The Father appealed on a number of grounds; Moylan LJ granted permission to appeal only in relation to the settlement of property order. The grounds of appeal which were allowed were as follows:

  1. That any order for financial provision must be made before the relevant child attains the age of 18;


  2. That the court does not have the power to make a property transfer order or lump sum order to a person who is a child at the date of the order, but who will be aged over 18 when it takes effect or will be paid; and


  3. That, in any event, the judge was wrong to make an order under which the children would receive capital provision when they were adults because there were no special circumstances justifying such an award in this case.

The court concluded that it did have the power to make an order in circumstances where a child has attained the age of 18 before the application is determined. Lord Justice Moylan indicated that should that not be the case “a properly constituted application could be defeated by the effluxion of time” (para 60). In considering the second ground Lord Justice Moylan concluded that “the order must be made before the child is 18 but there is nothing to suggest that the financial provision made has to cease when the child is 18” (para 74).

The third, and arguably the most important aspect of this appeal, was whether the future capital provision awarded was wrong. On behalf of the father, it was argued that the authorities are clear, there needs to be a “special” or “exceptional” circumstance to warrant such an order being made. On behalf of mother, it was submitted that the court had a wide discretion when considering the “special” circumstances and the potential of father issuing a “financial ultimatum” to the children was such that it would “comprise a special circumstance”. Lord Justice Moylan remarked that it was in “[his] view, clear that such power as there is to order financial provision in favour of an adult child who is not in education or training is limited to “special” or “exceptional” circumstances” (para 76). It was determined that the first instance decision had been made on what the father’s behaviour in the future may be.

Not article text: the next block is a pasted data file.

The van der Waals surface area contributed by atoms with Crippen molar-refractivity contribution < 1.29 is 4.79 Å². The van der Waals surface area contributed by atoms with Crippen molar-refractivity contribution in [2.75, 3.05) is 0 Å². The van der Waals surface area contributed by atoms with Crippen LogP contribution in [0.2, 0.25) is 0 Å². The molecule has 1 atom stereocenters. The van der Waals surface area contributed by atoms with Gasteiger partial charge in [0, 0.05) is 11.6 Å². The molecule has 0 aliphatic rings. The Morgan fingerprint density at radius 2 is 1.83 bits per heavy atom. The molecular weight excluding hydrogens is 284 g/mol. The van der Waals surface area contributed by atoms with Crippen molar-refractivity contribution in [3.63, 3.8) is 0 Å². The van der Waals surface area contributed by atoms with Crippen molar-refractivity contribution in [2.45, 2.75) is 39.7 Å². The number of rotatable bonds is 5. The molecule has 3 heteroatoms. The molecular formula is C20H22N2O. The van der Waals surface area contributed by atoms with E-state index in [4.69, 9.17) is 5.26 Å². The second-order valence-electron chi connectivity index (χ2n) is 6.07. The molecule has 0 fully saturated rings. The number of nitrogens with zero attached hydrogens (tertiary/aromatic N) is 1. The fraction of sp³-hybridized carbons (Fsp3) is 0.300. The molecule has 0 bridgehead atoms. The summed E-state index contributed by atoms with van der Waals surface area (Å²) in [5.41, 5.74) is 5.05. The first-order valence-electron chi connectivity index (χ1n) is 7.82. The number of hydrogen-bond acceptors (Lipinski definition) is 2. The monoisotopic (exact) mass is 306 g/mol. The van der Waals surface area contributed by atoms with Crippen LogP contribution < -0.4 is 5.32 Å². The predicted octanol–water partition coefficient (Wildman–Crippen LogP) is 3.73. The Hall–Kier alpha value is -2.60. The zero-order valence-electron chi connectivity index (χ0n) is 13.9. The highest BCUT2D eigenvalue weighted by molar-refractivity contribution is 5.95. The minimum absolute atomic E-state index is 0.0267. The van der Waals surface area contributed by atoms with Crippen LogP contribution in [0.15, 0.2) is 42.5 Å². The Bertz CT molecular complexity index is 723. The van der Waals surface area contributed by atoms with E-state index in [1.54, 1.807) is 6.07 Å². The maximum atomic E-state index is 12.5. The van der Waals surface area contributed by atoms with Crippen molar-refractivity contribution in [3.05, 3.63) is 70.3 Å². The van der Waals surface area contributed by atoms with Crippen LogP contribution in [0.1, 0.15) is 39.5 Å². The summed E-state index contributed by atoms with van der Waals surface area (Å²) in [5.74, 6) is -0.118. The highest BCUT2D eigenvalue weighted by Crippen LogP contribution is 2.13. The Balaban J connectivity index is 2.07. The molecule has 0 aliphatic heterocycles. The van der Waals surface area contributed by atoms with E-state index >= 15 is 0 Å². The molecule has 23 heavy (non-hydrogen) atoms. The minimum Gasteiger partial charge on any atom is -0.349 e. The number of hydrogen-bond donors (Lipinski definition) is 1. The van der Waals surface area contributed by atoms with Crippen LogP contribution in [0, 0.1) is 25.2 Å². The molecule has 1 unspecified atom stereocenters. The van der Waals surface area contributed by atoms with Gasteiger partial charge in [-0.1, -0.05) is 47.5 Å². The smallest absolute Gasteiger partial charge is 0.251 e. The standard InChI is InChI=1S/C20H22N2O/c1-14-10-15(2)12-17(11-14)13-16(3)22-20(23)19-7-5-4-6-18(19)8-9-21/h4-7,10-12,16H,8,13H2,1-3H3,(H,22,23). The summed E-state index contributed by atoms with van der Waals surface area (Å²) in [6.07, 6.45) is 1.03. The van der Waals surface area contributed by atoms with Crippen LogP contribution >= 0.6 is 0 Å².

It was therefore held that the long-term capital provision made by Williams J was not justified and must be set aside.

Therefore, whilst an order could be made that provides financial provision beyond the child’s 18th birthday, it remains the case that capital provision cannot be made for adult children in the absence of a special circumstance.

CA v DR [2021] EWFC 21

Can a periodical payments order include provision for the receiving party to build up their own pension fund?

This matter came before Mrs Justice Roberts following an unsuccessful Private FDR. The matter related to a child, E, who at the time of judgment was 4 years old. E’s parents had been in a relationship for some 7 years, separating approximately 2 years after E’s birth.